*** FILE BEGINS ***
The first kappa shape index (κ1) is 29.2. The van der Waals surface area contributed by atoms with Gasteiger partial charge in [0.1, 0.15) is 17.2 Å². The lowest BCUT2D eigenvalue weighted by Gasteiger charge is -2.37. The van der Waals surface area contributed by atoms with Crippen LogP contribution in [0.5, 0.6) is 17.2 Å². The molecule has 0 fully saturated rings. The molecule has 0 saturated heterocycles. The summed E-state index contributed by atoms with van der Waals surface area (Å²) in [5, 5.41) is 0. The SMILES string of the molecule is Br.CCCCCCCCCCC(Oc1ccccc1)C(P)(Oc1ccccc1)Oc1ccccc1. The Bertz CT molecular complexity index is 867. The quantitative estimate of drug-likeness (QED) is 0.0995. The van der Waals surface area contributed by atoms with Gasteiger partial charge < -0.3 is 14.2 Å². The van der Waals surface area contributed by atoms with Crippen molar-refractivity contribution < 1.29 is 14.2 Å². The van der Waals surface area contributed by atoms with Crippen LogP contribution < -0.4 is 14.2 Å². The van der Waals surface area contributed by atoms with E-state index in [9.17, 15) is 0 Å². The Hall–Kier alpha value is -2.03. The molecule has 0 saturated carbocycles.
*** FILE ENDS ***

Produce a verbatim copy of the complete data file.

The first kappa shape index (κ1) is 29.2. The van der Waals surface area contributed by atoms with Gasteiger partial charge in [0.1, 0.15) is 17.2 Å². The lowest BCUT2D eigenvalue weighted by Gasteiger charge is -2.37. The van der Waals surface area contributed by atoms with Crippen LogP contribution in [0.5, 0.6) is 17.2 Å². The molecule has 0 fully saturated rings. The molecule has 0 saturated heterocycles. The summed E-state index contributed by atoms with van der Waals surface area (Å²) in [5, 5.41) is 0. The SMILES string of the molecule is Br.CCCCCCCCCCC(Oc1ccccc1)C(P)(Oc1ccccc1)Oc1ccccc1. The Bertz CT molecular complexity index is 867. The quantitative estimate of drug-likeness (QED) is 0.0995. The van der Waals surface area contributed by atoms with Gasteiger partial charge < -0.3 is 14.2 Å². The van der Waals surface area contributed by atoms with Crippen molar-refractivity contribution < 1.29 is 14.2 Å². The van der Waals surface area contributed by atoms with Crippen LogP contribution < -0.4 is 14.2 Å². The van der Waals surface area contributed by atoms with E-state index in [9.17, 15) is 0 Å². The Hall–Kier alpha value is -2.03. The molecule has 0 saturated carbocycles.